With an attempt to promote some activity here, maybe people could
share with us what they may know about some of these ancients places,
which were described by an elderly gentleman, named SENEX in 1809?
Other possible things to share are inhabitants, industry, or other
natural beauties of any of the townlands mentioned?
transcribed from the Saunders Newsletter
Wed 22 Nov 1809
From the Belfast Magazine.
I am your constant reader, and fond of exploring and discovering the
antiquities of Ulster, and perceiving that you insert in your Magazine
dissertations on those subjects, if you think the following account of
the objects pointed out to me, when travelling on the mail-coach road,
from Belfast to Antrim, worthy of the attention of travellers, you may
insert it in your useful publication.
I am, &c. Jane M‘D. Antrim, Oct. 1, 1809.
Yesterday in getting into the coach for this place, I found in it a
silent, grave-looking, elderly man, who was unwilling to give any
answer to questions, but, yes madam, or no madam.
But, when a mile from town, being struck with the beauty of the
plantations, the neatness of the seats on the land side of the road,
and with the beauty of the bay on the other, I asked this man, whose
name, said is SENEX the name of the land; he said Skiog-O’Neil,
adding, that this country was once the property of the O’Neils ; the
parish is a vicarage called Shankil, or the old church; that Belfast
was more ancient than it appeared; that the date of the castle of
Belfast is unknown; that it was inhabited before Elizabeth’s time by
Randolfus LANE and granted by her to Sir Thomas SMITH the elder, and
to Thomas SMITH Esq. the younger, with a vast tract of adjoining
lands, on condition, that they should keep in readiness a certain
number of footmen, and horsemen, well accoutred and horsed, and be
ready to muster in a certain number of days, after required
proclamation in Antrim.
When Sir A. Chichester was Lord Deputy, such a proclamation was issued
in the time of James 1, neither of the SMITH's appearing as required,
their patent was forfeited ; the castle and cinament* of Belfast were
granted to Sir Arthur. The family inhabited this castle till it was
destroyed by fire, and two ladies burnt in it.
The bay contains about 24 square miles, fit for the secure anchorage
of large ships. The pool in which vessels lie, about three miles down,
is Carmoil (the place of heaps of fish). The whole bay is in most maps
written Carrickfergus bay, from the name of the founder of that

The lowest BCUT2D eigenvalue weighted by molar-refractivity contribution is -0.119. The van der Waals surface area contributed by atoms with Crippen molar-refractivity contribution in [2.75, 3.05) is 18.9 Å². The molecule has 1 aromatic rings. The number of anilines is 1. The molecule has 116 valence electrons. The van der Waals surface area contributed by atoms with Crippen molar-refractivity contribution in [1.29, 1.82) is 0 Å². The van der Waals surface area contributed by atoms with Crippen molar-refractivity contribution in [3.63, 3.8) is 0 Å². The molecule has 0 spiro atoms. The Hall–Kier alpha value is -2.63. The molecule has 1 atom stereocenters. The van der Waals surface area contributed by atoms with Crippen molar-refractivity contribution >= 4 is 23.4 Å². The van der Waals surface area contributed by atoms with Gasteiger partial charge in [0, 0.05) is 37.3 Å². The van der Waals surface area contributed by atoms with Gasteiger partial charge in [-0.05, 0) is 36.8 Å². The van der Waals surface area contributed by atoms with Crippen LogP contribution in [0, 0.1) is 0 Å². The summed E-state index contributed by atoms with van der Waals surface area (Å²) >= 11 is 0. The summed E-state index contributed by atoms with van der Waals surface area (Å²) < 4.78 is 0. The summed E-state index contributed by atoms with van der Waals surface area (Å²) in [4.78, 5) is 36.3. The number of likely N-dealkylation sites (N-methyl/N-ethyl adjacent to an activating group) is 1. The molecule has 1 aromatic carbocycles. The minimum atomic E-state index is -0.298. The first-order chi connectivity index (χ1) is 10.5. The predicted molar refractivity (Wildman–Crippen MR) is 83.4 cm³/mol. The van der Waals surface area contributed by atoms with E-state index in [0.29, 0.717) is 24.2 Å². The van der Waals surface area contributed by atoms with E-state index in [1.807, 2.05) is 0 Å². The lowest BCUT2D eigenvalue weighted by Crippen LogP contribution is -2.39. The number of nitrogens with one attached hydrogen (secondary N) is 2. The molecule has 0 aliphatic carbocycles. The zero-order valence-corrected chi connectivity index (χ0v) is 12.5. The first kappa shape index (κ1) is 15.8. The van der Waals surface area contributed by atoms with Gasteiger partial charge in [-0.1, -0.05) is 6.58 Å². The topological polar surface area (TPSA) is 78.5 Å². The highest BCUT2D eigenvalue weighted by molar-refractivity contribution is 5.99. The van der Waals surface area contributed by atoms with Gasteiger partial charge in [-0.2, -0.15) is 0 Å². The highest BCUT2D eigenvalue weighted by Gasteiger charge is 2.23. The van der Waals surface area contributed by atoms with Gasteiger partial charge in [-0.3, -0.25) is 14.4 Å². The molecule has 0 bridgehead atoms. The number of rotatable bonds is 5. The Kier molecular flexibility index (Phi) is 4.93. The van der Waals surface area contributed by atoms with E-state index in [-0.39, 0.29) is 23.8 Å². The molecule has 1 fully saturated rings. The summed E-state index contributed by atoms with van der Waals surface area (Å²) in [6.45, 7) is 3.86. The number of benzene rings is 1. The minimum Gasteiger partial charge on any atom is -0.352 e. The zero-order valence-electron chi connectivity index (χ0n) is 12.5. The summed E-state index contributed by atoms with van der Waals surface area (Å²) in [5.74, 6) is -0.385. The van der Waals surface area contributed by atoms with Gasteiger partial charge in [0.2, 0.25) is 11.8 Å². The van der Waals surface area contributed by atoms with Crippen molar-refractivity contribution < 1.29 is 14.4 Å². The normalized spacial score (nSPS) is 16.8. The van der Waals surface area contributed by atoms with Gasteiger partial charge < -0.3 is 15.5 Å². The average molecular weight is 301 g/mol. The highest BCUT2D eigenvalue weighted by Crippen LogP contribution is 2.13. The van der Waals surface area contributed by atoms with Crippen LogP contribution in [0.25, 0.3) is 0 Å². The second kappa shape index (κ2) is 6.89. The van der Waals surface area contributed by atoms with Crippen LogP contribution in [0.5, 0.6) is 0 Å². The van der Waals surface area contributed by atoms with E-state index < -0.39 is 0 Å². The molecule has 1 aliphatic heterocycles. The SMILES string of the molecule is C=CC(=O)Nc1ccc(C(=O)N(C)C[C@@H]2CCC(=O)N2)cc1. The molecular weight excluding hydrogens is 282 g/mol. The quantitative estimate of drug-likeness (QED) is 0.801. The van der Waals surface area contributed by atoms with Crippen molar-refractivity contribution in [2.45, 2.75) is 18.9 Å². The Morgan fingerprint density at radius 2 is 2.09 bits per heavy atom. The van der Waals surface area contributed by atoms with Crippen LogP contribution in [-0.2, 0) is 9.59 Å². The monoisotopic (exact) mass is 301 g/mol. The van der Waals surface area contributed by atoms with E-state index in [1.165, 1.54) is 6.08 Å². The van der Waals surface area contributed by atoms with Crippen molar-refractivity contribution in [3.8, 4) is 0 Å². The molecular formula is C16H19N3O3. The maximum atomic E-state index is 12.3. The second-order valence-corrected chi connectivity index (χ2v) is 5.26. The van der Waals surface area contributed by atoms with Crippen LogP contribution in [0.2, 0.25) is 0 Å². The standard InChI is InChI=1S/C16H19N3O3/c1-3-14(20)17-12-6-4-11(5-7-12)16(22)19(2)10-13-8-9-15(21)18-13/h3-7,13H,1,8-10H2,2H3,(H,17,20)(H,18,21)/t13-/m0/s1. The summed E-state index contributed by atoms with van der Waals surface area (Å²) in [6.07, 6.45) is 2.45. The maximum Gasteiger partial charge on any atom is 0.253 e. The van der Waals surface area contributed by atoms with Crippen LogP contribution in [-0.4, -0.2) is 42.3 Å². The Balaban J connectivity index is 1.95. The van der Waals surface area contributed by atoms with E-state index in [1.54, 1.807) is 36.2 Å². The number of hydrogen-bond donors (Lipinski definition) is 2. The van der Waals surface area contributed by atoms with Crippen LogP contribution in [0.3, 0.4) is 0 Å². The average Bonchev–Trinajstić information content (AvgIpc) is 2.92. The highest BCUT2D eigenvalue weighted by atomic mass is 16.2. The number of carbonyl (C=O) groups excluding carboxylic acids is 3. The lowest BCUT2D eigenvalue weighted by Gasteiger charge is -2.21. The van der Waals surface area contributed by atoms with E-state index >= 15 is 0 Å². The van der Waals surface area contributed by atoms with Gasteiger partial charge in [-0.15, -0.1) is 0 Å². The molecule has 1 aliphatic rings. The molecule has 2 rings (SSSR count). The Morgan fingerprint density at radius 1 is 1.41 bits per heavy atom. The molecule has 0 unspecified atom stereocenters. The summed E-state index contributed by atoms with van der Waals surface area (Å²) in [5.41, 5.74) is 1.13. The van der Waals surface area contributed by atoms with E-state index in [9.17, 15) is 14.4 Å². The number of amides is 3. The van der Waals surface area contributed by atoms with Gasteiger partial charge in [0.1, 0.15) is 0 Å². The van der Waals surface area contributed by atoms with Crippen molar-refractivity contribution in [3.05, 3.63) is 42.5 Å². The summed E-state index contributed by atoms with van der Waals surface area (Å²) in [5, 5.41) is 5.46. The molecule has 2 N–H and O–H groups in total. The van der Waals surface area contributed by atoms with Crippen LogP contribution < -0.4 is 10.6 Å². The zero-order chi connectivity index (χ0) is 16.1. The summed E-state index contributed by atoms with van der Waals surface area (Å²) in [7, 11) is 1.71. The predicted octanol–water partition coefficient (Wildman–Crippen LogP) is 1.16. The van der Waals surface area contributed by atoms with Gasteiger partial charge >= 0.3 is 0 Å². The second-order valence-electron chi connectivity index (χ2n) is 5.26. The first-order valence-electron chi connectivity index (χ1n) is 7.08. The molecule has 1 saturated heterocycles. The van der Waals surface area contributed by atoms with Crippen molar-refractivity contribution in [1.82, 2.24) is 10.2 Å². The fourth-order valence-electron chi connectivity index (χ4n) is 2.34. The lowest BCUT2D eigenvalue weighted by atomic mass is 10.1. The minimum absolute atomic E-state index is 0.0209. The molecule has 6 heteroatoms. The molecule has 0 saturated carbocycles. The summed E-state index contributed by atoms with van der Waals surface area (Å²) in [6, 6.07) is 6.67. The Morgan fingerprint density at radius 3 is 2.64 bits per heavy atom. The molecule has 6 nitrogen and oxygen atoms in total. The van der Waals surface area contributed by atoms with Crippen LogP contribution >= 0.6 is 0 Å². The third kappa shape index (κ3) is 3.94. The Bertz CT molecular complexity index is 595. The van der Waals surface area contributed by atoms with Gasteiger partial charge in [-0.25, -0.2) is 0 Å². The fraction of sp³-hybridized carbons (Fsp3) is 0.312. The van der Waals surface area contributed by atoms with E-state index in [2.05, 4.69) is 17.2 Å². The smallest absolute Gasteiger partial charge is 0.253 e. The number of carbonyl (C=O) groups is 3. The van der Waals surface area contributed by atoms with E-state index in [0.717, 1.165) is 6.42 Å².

castle, situate on that shore, about 8 miles from Belfast, supposed by
some historians to be the first King of Scotland ; but at the time of
the erection of this edifice, Ireland was named Scotia, and Scotland,
Caledonia ; but historians mention 2 Kings Scotia, of the name of
'Fergus' the first of whom erected this pile.
Two miles and a half from Belfast are the ruins of a castle, vulgarly
called Green-castle, corrupted from Caislean Greine, the sunny castle,
from its situation.
The rocky hill to the north of it is called Cavehill, from a number of
caves in it, cut out of the rock : the lowest cave is like a large
room 16 feet wide, and 18 long, the roof is flat ; the second higher
up, is about 10 feet long and 8 wide, the top is in the form of Gothic
arch ; the third is twice as long as the first, and the fourth
resembles the second. The bold front this hill, with the sharp
adjoining rocks, exhibit a most beautiful picturesque view.
The range of mountains which extend along this shore, exhibit a great
variety of picturesque scenes, and the springs and streams which issue
from them are the sources of comfort and wealth the surrounding
On turning from the shore to Templepatrick, we get a view the small
church of Carnmoney anciently named Coole of Carnmoney. This parish,
Ballylinny, called Ballywalter, and the parish of Ballymartin, are
united. On the left we have a view Collinward Mountain, on the top of
it are two cairns, ancient cemetaries, in use before the time of
interring the dead. The road then enters the small vicarage of Moylusk
(the plain of the cave.) This was the property of the knights of St.